The vacancy rate in the 85,350-unit Pittsburgh apartment market is at the lowest level since 1998 according to Reis. At 3.0% in the second quarter, it was down 20 basis points for the period and 90 from a year earlier. There was no change in July. The rate had been near or above 5.0% from 2002 to 2009 but it had been lower earlier. The market has tightened once again because new supply has been limited since the end of 2004. The second quarter Class A vacancy rate was 3.2%, up 20 basis points for the period and 40 from a year earlier, while the Class B/C rate was 2.9%, down 30 basis points over three months and 140 over twelve.
Low vacancy has revived new supply. The 65-unit Fifth Avenue High School Redevelopment completed construction in August in the city of Pittsburgh, leaving 372 units under construction for completion later in 2012 and 1,028 under construction for later delivery. Reis, however, predicts the vacancy rate will slip to just 2.9% at year-end 2012 before new supply finally catches up with demand.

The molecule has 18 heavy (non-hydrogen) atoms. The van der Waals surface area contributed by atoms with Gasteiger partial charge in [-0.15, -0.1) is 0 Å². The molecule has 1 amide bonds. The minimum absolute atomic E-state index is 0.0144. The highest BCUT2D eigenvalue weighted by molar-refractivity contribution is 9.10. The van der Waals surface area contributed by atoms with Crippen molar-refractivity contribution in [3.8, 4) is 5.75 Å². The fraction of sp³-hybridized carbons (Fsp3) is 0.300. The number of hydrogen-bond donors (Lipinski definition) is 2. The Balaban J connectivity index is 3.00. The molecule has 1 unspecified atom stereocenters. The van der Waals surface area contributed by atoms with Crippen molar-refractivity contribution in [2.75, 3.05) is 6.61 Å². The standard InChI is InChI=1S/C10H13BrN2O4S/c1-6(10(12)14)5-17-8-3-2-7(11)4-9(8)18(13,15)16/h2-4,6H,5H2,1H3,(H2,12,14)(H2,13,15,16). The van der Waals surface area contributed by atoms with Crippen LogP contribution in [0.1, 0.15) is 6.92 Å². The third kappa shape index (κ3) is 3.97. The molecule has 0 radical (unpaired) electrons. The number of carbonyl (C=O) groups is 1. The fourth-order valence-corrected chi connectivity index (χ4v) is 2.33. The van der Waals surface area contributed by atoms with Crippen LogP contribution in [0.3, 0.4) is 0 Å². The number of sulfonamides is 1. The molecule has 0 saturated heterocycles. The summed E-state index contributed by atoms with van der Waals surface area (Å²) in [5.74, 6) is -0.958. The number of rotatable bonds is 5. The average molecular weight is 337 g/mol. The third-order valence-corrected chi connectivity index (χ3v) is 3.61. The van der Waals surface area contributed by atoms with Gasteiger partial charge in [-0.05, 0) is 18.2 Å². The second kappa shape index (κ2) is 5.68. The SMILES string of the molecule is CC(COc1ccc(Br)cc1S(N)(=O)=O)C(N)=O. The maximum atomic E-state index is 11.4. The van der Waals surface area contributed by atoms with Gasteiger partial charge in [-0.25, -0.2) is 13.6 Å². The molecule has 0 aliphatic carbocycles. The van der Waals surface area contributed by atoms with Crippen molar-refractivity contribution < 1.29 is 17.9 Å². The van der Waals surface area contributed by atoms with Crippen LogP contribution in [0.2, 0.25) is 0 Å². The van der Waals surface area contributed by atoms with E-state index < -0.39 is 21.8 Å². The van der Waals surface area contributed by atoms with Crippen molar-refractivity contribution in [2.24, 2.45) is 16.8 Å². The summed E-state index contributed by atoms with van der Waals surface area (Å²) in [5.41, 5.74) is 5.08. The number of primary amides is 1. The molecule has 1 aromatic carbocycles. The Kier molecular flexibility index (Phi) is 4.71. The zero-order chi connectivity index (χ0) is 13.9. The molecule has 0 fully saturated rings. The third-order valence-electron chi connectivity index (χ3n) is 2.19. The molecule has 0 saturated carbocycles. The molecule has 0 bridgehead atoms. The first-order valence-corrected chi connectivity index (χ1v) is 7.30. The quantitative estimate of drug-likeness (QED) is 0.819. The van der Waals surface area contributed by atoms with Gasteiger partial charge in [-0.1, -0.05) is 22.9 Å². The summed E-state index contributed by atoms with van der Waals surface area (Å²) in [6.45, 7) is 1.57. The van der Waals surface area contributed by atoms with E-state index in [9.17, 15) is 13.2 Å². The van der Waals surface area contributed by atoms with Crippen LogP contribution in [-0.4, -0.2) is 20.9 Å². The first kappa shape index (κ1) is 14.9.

Rent gains slowed in the second quarter, as the 0.6% increase in the average asking rent was the fourth lowest among the top Reis markets for the period. The quarter end rate of $870 per month was up 2.7% from a year earlier. The average effective rent, meanwhile, increased 0.8% for the quarter and 3.4% year-over-year to $825 per month. Rents rose 0.3% by both measures in July, and Reis predicts gains of 3.1% asking and 4.1% effective for all of 2012. Subsequent annual gains are generally expected to be in the 4.0% to 5.0% range, denting Pittsburgh’s vaunted affordability. The respective Class A and B/C asking averages for the second quarter of 2012, meanwhile, were $1,101 and $764 per month, up 0.5% and 0.7% for the period.
“The vacancy rate for Pittsburgh’s multifamily market chalks in at a sparkling 3.2%, the second best in the country after San Jose, Calif., according to the National Association of Realtors,” as cited by Inman News.